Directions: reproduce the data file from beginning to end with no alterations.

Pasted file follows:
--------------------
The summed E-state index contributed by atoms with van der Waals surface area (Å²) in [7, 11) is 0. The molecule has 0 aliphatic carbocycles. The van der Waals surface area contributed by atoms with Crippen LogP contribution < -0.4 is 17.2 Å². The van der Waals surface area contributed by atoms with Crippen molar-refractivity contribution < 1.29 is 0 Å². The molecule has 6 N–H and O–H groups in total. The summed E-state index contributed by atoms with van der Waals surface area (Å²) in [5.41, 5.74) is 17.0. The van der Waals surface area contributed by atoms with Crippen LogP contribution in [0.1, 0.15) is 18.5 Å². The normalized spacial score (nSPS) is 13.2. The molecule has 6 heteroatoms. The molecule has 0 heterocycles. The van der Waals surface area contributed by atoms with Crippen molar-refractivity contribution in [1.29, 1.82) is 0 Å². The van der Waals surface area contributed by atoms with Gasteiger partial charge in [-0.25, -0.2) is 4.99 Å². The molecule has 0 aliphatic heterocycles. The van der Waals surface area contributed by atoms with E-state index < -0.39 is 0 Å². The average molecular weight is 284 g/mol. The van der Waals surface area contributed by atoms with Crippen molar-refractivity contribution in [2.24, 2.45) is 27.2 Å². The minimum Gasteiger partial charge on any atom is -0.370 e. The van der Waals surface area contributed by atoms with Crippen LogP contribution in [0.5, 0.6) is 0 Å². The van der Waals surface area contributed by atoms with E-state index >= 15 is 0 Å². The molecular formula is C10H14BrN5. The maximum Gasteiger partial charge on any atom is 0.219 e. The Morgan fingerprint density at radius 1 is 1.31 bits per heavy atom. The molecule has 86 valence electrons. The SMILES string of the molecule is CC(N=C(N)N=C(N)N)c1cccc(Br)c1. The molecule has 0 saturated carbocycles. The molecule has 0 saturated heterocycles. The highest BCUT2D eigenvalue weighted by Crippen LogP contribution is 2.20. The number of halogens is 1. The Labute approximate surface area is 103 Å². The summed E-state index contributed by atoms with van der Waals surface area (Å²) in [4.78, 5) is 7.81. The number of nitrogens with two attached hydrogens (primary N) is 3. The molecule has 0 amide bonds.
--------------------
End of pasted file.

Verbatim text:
The summed E-state index contributed by atoms with van der Waals surface area (Å²) in [7, 11) is 0. The molecule has 0 aliphatic carbocycles. The van der Waals surface area contributed by atoms with Crippen LogP contribution < -0.4 is 17.2 Å². The van der Waals surface area contributed by atoms with Crippen molar-refractivity contribution < 1.29 is 0 Å². The molecule has 6 N–H and O–H groups in total. The summed E-state index contributed by atoms with van der Waals surface area (Å²) in [5.41, 5.74) is 17.0. The van der Waals surface area contributed by atoms with Crippen LogP contribution in [0.1, 0.15) is 18.5 Å². The normalized spacial score (nSPS) is 13.2. The molecule has 6 heteroatoms. The molecule has 0 heterocycles. The van der Waals surface area contributed by atoms with Crippen molar-refractivity contribution in [1.29, 1.82) is 0 Å². The van der Waals surface area contributed by atoms with Gasteiger partial charge in [-0.25, -0.2) is 4.99 Å². The molecule has 0 aliphatic heterocycles. The van der Waals surface area contributed by atoms with E-state index < -0.39 is 0 Å². The average molecular weight is 284 g/mol. The van der Waals surface area contributed by atoms with Crippen molar-refractivity contribution in [2.24, 2.45) is 27.2 Å². The minimum Gasteiger partial charge on any atom is -0.370 e. The van der Waals surface area contributed by atoms with Crippen LogP contribution in [0.5, 0.6) is 0 Å². The van der Waals surface area contributed by atoms with E-state index >= 15 is 0 Å². The molecular formula is C10H14BrN5. The maximum Gasteiger partial charge on any atom is 0.219 e. The Morgan fingerprint density at radius 1 is 1.31 bits per heavy atom. The molecule has 86 valence electrons. The SMILES string of the molecule is CC(N=C(N)N=C(N)N)c1cccc(Br)c1. The molecule has 0 saturated carbocycles. The molecule has 0 saturated heterocycles. The highest BCUT2D eigenvalue weighted by Crippen LogP contribution is 2.20. The number of halogens is 1. The Labute approximate surface area is 103 Å². The summed E-state index contributed by atoms with van der Waals surface area (Å²) in [4.78, 5) is 7.81. The number of nitrogens with two attached hydrogens (primary N) is 3. The molecule has 0 amide bonds.